Dr. Gregory Black examines a patient at his office in Sylvania. Dr. Black is a podiatrist who sees a large number of foot injuries and health issues.
How often do you say, or do you hear someone else say, My feet are killing me?
It’s a common statement, and according to Sylvania podiatrist Dr. Gregory Black, among the common foot problems likely to evoke that remark are warts, fungus infections, plantar fasciitis — and that’s just for starters.
One of the best ways to treat your feet nicely is to change your shoes daily, Dr. Black said.
“We could have a whole different conversation about shoes,” he said. “You have to think of your foot as a structure that functions. There are muscles and joints in there. If you wear the same shoe all the time, your muscles will adapt and you will see changes. You want to work your muscles.”
If you wear a snug fitting shoe today, try a looser fitting one tomorrow. Wearing the same pair daily forces the muscles and joints to work the same way all the time. Alternating shoes lets the foot work and function differently. And try to go without shoes sometimes, too.
“If you can, go barefoot as much as possible on protective surfaces,” inside the house or in the yard where there’s nothing that could cause injury, he said. “Use your foot as much as possible in its natural state. There are people who are barefoot quite often around the world.”
And while the garment and shoe industries make consumers think they cannot live without their ready-to-wear. That includes women’s stilettos and everyone else’s flip flops. Though he said that “fashion will override function,” and that high heels are “not good for your body functions,” wearing heels will not change the structure of your foot, he added.
“High heels will aggravate deformities, but will not cause them,” Dr. Black said.
Women who wear high heels through the week and who then switch to flats for the weekend will feel the difference.
“It’s the same concept. If you wear high heels every day, the muscles function that way, and when you wear flats, the Achilles will say, ‘no you don’t!’ ” he said, and there is pain in the legs. To avoid the discomfort, keep the calf muscles flexible.
"I can't tell you how many people I see who have a deformity on one [foot] and they try to blame it on the shoes they have worn all their lives, but I try to make them see that if that was the case, [the problem] would be on the other foot," Dr. Black said.
Dr. Gregory Black recommends alternating shoes to give foot muscles a workout.
He knows flip flops are a regular part of people's wardrobes, too, including his own. Though some of those summer shoes have arch support, "For me to demand [patients] not to wear those, I don't think I'm going to get people to comply," he said.
"Flip flops let the foot work because it is not constricted by the structure of the shoe. It lets the bones and joints and muscles work," the doctor said. "I wear them myself, but I wouldn't wear them for endurance, but just for knocking around."
There are other common foot problems, too. In children, it's warts.
"That's just a virus that occurs," he said about warts. "It's kind of like getting a common cold on your foot. They can spread and be painful; that's why you treat them."
To get rid of them, use over-the-counter products or make a trip to the doctor. More common in adults are athlete's foot and fungus infections in the toe nails. Address those problems by controlling the foot environment, as those conditions "love to live in a moist, warm, and dark environment," Dr. Black said.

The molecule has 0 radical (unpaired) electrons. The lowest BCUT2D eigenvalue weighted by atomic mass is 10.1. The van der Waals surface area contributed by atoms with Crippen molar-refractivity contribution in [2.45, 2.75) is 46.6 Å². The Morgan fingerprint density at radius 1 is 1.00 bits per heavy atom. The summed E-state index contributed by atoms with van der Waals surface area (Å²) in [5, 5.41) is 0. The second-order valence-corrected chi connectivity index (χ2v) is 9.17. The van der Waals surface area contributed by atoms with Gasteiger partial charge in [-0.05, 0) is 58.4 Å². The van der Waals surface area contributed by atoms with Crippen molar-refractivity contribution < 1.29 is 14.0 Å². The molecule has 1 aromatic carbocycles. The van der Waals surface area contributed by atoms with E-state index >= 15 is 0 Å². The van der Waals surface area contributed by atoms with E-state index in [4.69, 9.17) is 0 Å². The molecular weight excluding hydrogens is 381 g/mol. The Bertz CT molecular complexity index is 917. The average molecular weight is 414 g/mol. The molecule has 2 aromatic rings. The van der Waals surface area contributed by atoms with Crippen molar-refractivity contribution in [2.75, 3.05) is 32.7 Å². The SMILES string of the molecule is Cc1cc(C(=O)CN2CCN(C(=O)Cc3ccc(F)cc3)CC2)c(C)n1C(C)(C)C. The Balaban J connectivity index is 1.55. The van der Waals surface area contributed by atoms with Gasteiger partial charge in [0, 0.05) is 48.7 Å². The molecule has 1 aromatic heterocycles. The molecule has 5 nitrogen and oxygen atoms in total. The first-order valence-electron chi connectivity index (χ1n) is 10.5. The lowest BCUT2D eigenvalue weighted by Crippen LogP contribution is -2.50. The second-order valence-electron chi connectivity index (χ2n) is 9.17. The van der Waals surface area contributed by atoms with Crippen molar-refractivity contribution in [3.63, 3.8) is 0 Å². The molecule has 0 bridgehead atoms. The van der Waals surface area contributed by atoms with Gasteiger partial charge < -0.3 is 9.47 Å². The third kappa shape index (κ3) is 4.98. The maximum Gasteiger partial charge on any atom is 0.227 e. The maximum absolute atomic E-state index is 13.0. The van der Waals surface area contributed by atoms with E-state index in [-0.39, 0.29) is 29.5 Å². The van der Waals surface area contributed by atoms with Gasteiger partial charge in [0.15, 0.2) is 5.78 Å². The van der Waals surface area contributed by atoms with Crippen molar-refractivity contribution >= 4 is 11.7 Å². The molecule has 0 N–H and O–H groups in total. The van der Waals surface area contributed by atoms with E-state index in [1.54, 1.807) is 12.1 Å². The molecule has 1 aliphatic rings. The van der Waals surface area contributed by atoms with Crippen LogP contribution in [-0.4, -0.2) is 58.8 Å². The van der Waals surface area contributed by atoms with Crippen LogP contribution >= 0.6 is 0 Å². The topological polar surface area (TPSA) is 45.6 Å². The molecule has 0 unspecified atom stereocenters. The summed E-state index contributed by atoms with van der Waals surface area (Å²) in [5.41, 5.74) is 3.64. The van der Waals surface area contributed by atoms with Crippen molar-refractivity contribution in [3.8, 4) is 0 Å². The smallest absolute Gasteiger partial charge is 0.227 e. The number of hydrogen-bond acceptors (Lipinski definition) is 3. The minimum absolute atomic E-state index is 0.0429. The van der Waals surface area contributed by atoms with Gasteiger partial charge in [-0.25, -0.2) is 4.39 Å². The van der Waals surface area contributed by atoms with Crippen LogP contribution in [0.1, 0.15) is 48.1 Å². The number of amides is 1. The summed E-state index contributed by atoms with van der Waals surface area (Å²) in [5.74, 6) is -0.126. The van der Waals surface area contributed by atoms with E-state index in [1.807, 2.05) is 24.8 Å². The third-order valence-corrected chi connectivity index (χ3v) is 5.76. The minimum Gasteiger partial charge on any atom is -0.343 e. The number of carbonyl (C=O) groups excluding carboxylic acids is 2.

"So I tell people to use an antiperspirant on their feet, just as you do your underarms," he said. "You have to treat the nails, skin, and toes because it can persist in shoes and reinfect the skin."
Know what material your socks are made from. Dr. Black said a cotton and acrylic blend sock helps control sweaty feet. But here's something else to know: A fungus can also persist in socks, so it's important to prewash or wash socks a second time. Doing so removes the fungus.
Heel pain, or plantar fasciitis, an irritation of the bottom of the foot, is also common. It might afflict those on their feet for long periods, and but it can strike the sedentary workforce, too.
He jokingly describes the first of the new year as built-in job security. That's when people jump right into working out, and doing so send some folks to doctors' offices.
"I'm getting people now who started walking back in April," Dr. Black said.
To avoid a trip to the podiatrist, stretch the muscles, especially after working out, when the muscles are warmer and more pliable.
"You have to stay flexible," Dr. Black added. "I see an abundance of kids also who are active, playing sports and a lot of the coaches don't have the kids maintain their flexibility by stretching. After practice, they are more receptive to a stretch. You must do stretching to warm down. Probably the most effective way of preventing injuries is to stay flexible."
You don't have to engage in an exercise routine or play sports to suffer an injury.
"I hear of people going to Cedar Point for the day and they complain about leg pain," he said. "The calf muscle contracts during a walk and when it contracts, it stiffens, then you have stiff muscles."
A remedy for that problem is to do a runner's stretch, the podiatrist said:
Stand in front of a wall or other stationary item, plant your feet firmly with your heels on the ground, toes pointed forward, knees straight, lean into the wall, and hold for 30 seconds. A slightly different stretch is to plant one foot closer to the wall, bend the knee, and then lean into the wall, stretching the opposite leg. Do the same with the other leg.
"It really is the most preventive thing you can do," Dr. Black said.
Contact Rose Russell at: firstname.lastname@example.org or 419-724-6178.
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